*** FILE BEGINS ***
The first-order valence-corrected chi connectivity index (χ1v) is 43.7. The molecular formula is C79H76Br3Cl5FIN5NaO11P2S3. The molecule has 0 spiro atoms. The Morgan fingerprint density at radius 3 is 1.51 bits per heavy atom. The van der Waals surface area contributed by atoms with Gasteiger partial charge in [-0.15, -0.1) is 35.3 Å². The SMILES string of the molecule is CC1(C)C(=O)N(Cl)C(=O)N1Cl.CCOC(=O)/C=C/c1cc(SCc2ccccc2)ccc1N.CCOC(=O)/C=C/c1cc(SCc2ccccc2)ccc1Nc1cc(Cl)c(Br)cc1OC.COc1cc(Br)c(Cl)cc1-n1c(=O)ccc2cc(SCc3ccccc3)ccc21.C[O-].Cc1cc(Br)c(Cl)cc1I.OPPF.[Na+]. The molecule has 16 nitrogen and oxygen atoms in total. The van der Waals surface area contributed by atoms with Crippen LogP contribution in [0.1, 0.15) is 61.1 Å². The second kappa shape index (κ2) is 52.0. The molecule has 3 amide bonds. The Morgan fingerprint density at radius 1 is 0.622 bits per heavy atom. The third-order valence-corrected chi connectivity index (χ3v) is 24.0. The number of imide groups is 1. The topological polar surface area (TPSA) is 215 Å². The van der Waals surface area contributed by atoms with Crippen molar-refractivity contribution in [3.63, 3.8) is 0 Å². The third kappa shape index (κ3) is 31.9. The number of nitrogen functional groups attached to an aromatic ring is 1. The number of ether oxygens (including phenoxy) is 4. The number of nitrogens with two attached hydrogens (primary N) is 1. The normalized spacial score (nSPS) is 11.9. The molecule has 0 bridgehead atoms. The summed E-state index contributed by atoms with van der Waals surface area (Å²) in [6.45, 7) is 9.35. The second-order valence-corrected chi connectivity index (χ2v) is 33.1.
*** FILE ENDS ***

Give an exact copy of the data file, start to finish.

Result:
The first-order valence-corrected chi connectivity index (χ1v) is 43.7. The molecular formula is C79H76Br3Cl5FIN5NaO11P2S3. The molecule has 0 spiro atoms. The Morgan fingerprint density at radius 3 is 1.51 bits per heavy atom. The van der Waals surface area contributed by atoms with Gasteiger partial charge in [-0.15, -0.1) is 35.3 Å². The SMILES string of the molecule is CC1(C)C(=O)N(Cl)C(=O)N1Cl.CCOC(=O)/C=C/c1cc(SCc2ccccc2)ccc1N.CCOC(=O)/C=C/c1cc(SCc2ccccc2)ccc1Nc1cc(Cl)c(Br)cc1OC.COc1cc(Br)c(Cl)cc1-n1c(=O)ccc2cc(SCc3ccccc3)ccc21.C[O-].Cc1cc(Br)c(Cl)cc1I.OPPF.[Na+]. The molecule has 16 nitrogen and oxygen atoms in total. The van der Waals surface area contributed by atoms with Crippen LogP contribution in [0.1, 0.15) is 61.1 Å². The second kappa shape index (κ2) is 52.0. The molecule has 3 amide bonds. The Morgan fingerprint density at radius 1 is 0.622 bits per heavy atom. The third-order valence-corrected chi connectivity index (χ3v) is 24.0. The number of imide groups is 1. The topological polar surface area (TPSA) is 215 Å². The van der Waals surface area contributed by atoms with Crippen molar-refractivity contribution in [3.63, 3.8) is 0 Å². The third kappa shape index (κ3) is 31.9. The number of nitrogen functional groups attached to an aromatic ring is 1. The number of ether oxygens (including phenoxy) is 4. The number of nitrogens with two attached hydrogens (primary N) is 1. The normalized spacial score (nSPS) is 11.9. The molecule has 0 bridgehead atoms. The summed E-state index contributed by atoms with van der Waals surface area (Å²) in [6.45, 7) is 9.35. The second-order valence-corrected chi connectivity index (χ2v) is 33.1.